Experts seem to think that 2021 will be the year of the infestation of the Brood X cicadas.
For clarification, there are differing types of cicadas — one being the “normal” ones we hear every year and the second being a “Brood X” variety that emerges every 17 (or sometimes 13) years. Since 2004 was the last big infestation, then 2021 should be their next target date. I have already been getting reports of massive amounts emerging from their ground-based nests.
Backing up a bit, don’t confuse these critters with locusts as is many times done. The cicada is a totally different insect. They are not as destructive as locusts, but the noise level that they create will drive you nuts. Locusts are members of the grasshopper family and are much more destructive to crops etc. Cicadas, however, may cause some damage to smaller trees as they lay their eggs, leaving the shells. Larger trees usually don’t suffer any adverse effects.
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We usually hear some cicadas each year but when the Brood X models arrive, it’s a much larger infestation. The eastern Illinois counties will probably see a larger population than the counties to the west. Normally, the counties along Illinois' eastern border have greater populations. Coles, Douglas and Cumberland counties' infestations will probably be somewhat less, however, expect lots of these noisy critters for several weeks until they get past the mating season and return to their ground nesting areas.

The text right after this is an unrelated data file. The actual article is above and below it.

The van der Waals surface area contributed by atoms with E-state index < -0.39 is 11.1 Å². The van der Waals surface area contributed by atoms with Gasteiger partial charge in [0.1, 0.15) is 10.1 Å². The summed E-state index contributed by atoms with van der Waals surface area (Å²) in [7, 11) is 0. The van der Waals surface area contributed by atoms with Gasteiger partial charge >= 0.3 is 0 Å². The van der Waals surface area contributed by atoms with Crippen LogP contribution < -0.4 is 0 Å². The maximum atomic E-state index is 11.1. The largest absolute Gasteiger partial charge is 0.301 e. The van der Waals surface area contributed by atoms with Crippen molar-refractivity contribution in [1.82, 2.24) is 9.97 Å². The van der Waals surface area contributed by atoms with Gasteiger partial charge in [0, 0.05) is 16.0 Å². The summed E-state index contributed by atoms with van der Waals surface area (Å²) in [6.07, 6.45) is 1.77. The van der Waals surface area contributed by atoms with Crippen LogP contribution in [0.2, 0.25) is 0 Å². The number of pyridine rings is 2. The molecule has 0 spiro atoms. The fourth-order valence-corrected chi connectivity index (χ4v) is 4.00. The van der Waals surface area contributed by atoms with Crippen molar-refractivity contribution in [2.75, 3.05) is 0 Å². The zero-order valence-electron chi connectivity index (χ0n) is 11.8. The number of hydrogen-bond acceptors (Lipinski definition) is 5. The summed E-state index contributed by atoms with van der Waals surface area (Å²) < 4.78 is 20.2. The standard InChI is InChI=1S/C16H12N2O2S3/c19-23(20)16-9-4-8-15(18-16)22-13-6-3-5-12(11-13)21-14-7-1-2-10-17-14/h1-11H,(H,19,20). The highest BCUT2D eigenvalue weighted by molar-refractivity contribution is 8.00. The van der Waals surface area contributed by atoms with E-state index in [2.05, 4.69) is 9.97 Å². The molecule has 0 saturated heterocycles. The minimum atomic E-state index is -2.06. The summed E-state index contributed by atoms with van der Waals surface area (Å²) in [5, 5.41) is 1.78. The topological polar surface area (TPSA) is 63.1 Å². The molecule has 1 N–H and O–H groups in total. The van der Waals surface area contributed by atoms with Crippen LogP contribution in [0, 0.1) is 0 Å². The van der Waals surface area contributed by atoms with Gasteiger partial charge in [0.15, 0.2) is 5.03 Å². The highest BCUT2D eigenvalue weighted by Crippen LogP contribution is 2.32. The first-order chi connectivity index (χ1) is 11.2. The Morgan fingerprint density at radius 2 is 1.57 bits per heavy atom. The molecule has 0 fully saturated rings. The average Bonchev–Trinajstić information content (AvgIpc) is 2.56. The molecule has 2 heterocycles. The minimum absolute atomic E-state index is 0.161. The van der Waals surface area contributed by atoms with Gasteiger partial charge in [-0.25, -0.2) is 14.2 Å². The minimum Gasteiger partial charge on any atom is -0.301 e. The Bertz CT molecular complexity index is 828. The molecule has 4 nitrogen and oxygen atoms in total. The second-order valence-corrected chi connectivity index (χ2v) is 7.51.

Cicadas generate their very irritating sounds for the purpose of mating. Once they leave the ground, their whole purpose is mating. They live in the ground eating roots from adjacent trees, etc. The above ground destruction is mostly on your ears.
Only the males make these mating sounds as they attempt to attract the females. The females are much quieter. The sound-creating organs are only found on the males. The females do not have the ability or organs to create these noises.
Cicadas do not bite as they have no “stingers,” etc. They do have prickly legs, however, that may irritate or even pierce delicate skin.
Information attributed to the University of Illinois said that the Illinois brood known as Brood XIII will emerge in late May 2024. It has the reputation as the largest emergence known anywhere.
In 1956, entomologists found as many as 311 emergence holes per square yard in an area near Chicago. That’s approximately 1.5 million cicadas per acre. When they die and drop to the ground in such large numbers, the odor is sometimes objectionable. Some people in the Chicago area had to use snow shovels to clear their sidewalks, according to reports.
Now this gives us something to look forward to, doesn’t it? The COVID pandemic seems to be subsiding just as the cicada infestation arrives. We will survive both, however, by simply making the best of each day and dealing with the problems individually.
Maybe we could harvest the cicada population and sell them as fish bait? I’ve been successful using grasshoppers and may flies for bait, but have never tried cicadas.
If I could catch the carpenter bees without personal damage, I might try of them. I seem to have a massive population of them this summer around the barns. They drill holes about 3/8 inch diameter into soft boards such as pine and then turn horizontally into the timber to make nests, etc. This can be destructive to the supporting capabilities of the lumber.
The males will sting you if aroused, but the females don’t have stingers. They are all pests and it’s pretty hard to tell if the one buzzing around your head is a girl or boy. Probably best to avoid all of them.
My solution to surviving the cicada noise while backyard barbecuing is to put on a good bluegrass CD such as Rhonda Vincent or Ricky Skaggs and turn up the volume. Works for me!
Don’t let a few bugs ruin your summer.
Dave Shadow is an outdoor columnist for the JG-TC.